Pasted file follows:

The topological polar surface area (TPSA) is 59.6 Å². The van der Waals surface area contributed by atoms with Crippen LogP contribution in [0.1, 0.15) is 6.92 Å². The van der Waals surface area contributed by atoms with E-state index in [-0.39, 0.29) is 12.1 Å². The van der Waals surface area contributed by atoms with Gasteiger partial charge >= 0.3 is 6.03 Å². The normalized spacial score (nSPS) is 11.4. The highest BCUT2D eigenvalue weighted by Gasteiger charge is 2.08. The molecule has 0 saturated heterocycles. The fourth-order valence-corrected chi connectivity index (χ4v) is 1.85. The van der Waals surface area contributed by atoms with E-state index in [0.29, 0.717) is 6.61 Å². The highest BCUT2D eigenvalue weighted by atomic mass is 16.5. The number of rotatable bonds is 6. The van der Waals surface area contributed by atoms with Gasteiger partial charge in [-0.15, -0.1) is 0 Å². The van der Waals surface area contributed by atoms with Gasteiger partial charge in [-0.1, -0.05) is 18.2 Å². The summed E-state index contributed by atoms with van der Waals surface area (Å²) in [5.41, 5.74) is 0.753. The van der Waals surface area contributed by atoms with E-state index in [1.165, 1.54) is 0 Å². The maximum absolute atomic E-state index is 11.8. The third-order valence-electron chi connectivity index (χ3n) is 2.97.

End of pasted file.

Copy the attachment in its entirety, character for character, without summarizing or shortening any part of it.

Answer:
The topological polar surface area (TPSA) is 59.6 Å². The van der Waals surface area contributed by atoms with Crippen LogP contribution in [0.1, 0.15) is 6.92 Å². The van der Waals surface area contributed by atoms with E-state index in [-0.39, 0.29) is 12.1 Å². The van der Waals surface area contributed by atoms with Gasteiger partial charge >= 0.3 is 6.03 Å². The normalized spacial score (nSPS) is 11.4. The highest BCUT2D eigenvalue weighted by Gasteiger charge is 2.08. The molecule has 0 saturated heterocycles. The fourth-order valence-corrected chi connectivity index (χ4v) is 1.85. The van der Waals surface area contributed by atoms with E-state index in [0.29, 0.717) is 6.61 Å². The highest BCUT2D eigenvalue weighted by atomic mass is 16.5. The number of rotatable bonds is 6. The van der Waals surface area contributed by atoms with Gasteiger partial charge in [-0.15, -0.1) is 0 Å². The van der Waals surface area contributed by atoms with Gasteiger partial charge in [-0.1, -0.05) is 18.2 Å². The summed E-state index contributed by atoms with van der Waals surface area (Å²) in [5.41, 5.74) is 0.753. The van der Waals surface area contributed by atoms with E-state index in [1.165, 1.54) is 0 Å². The maximum absolute atomic E-state index is 11.8. The third-order valence-electron chi connectivity index (χ3n) is 2.97.